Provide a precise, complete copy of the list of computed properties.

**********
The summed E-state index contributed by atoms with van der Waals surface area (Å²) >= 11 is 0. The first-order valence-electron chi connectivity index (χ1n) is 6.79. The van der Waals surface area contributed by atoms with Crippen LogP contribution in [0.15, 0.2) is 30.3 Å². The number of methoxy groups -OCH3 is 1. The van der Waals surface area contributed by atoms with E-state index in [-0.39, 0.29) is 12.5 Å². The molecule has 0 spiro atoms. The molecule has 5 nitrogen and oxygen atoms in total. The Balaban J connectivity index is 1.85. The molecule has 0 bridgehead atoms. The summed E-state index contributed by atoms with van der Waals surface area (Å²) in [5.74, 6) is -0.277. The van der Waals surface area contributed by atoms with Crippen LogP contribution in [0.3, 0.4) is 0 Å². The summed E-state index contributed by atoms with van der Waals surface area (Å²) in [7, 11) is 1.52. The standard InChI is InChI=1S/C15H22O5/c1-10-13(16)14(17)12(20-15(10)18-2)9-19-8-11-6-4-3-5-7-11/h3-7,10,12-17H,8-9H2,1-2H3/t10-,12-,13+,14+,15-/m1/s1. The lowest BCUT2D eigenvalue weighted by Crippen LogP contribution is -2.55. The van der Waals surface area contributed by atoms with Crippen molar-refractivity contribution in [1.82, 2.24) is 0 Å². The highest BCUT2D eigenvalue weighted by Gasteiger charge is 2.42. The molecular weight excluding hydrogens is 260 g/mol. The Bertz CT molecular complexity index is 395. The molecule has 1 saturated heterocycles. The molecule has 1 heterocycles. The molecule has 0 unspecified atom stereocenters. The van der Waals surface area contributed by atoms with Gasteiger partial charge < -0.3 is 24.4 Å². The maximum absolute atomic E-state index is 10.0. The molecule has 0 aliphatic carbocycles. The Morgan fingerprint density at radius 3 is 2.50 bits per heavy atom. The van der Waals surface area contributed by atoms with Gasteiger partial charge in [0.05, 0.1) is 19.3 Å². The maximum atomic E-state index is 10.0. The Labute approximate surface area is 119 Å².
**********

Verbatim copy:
The summed E-state index contributed by atoms with van der Waals surface area (Å²) >= 11 is 0. The first-order valence-electron chi connectivity index (χ1n) is 6.79. The van der Waals surface area contributed by atoms with Crippen LogP contribution in [0.15, 0.2) is 30.3 Å². The number of methoxy groups -OCH3 is 1. The van der Waals surface area contributed by atoms with E-state index in [-0.39, 0.29) is 12.5 Å². The molecule has 0 spiro atoms. The molecule has 5 nitrogen and oxygen atoms in total. The Balaban J connectivity index is 1.85. The molecule has 0 bridgehead atoms. The summed E-state index contributed by atoms with van der Waals surface area (Å²) in [5.74, 6) is -0.277. The van der Waals surface area contributed by atoms with Crippen LogP contribution in [0.3, 0.4) is 0 Å². The summed E-state index contributed by atoms with van der Waals surface area (Å²) in [7, 11) is 1.52. The standard InChI is InChI=1S/C15H22O5/c1-10-13(16)14(17)12(20-15(10)18-2)9-19-8-11-6-4-3-5-7-11/h3-7,10,12-17H,8-9H2,1-2H3/t10-,12-,13+,14+,15-/m1/s1. The lowest BCUT2D eigenvalue weighted by Crippen LogP contribution is -2.55. The van der Waals surface area contributed by atoms with Crippen molar-refractivity contribution in [1.82, 2.24) is 0 Å². The highest BCUT2D eigenvalue weighted by Gasteiger charge is 2.42. The molecular weight excluding hydrogens is 260 g/mol. The Bertz CT molecular complexity index is 395. The molecule has 1 saturated heterocycles. The molecule has 1 heterocycles. The molecule has 0 unspecified atom stereocenters. The van der Waals surface area contributed by atoms with Gasteiger partial charge < -0.3 is 24.4 Å². The maximum absolute atomic E-state index is 10.0. The molecule has 0 aliphatic carbocycles. The Morgan fingerprint density at radius 3 is 2.50 bits per heavy atom. The van der Waals surface area contributed by atoms with Gasteiger partial charge in [0.05, 0.1) is 19.3 Å². The maximum atomic E-state index is 10.0. The Labute approximate surface area is 119 Å².